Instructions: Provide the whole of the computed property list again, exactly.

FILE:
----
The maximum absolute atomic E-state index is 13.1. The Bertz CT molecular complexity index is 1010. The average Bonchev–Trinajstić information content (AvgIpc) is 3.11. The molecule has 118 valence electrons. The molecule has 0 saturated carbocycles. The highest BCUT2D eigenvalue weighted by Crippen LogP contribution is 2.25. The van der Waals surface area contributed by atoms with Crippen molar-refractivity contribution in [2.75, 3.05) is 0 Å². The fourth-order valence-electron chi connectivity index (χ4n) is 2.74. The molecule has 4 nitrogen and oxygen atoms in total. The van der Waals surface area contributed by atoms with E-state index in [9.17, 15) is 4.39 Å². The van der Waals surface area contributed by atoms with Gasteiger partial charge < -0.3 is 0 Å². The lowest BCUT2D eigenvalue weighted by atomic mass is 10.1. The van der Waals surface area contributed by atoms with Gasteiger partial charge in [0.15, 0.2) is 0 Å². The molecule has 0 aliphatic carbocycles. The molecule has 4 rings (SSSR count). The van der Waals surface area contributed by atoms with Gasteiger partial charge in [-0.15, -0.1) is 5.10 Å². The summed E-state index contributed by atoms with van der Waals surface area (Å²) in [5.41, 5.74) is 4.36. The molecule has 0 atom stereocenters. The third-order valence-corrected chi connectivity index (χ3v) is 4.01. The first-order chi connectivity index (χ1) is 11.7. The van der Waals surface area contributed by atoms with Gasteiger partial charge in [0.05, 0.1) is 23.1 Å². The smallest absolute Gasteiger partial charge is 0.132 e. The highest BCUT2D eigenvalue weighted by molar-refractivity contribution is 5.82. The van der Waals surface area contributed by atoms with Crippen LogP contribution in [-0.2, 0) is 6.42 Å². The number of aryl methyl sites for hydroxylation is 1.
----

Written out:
The maximum absolute atomic E-state index is 13.1. The Bertz CT molecular complexity index is 1010. The average Bonchev–Trinajstić information content (AvgIpc) is 3.11. The molecule has 118 valence electrons. The molecule has 0 saturated carbocycles. The highest BCUT2D eigenvalue weighted by Crippen LogP contribution is 2.25. The van der Waals surface area contributed by atoms with Crippen molar-refractivity contribution in [2.75, 3.05) is 0 Å². The fourth-order valence-electron chi connectivity index (χ4n) is 2.74. The molecule has 4 nitrogen and oxygen atoms in total. The van der Waals surface area contributed by atoms with E-state index in [9.17, 15) is 4.39 Å². The van der Waals surface area contributed by atoms with Gasteiger partial charge < -0.3 is 0 Å². The lowest BCUT2D eigenvalue weighted by atomic mass is 10.1. The van der Waals surface area contributed by atoms with Gasteiger partial charge in [0.15, 0.2) is 0 Å². The molecule has 0 aliphatic carbocycles. The molecule has 4 rings (SSSR count). The van der Waals surface area contributed by atoms with Gasteiger partial charge in [-0.15, -0.1) is 5.10 Å². The summed E-state index contributed by atoms with van der Waals surface area (Å²) in [5.41, 5.74) is 4.36. The molecule has 0 atom stereocenters. The third-order valence-corrected chi connectivity index (χ3v) is 4.01. The first-order chi connectivity index (χ1) is 11.7. The van der Waals surface area contributed by atoms with Gasteiger partial charge in [0.05, 0.1) is 23.1 Å². The smallest absolute Gasteiger partial charge is 0.132 e. The highest BCUT2D eigenvalue weighted by molar-refractivity contribution is 5.82. The van der Waals surface area contributed by atoms with Crippen LogP contribution in [-0.2, 0) is 6.42 Å². The number of aryl methyl sites for hydroxylation is 1.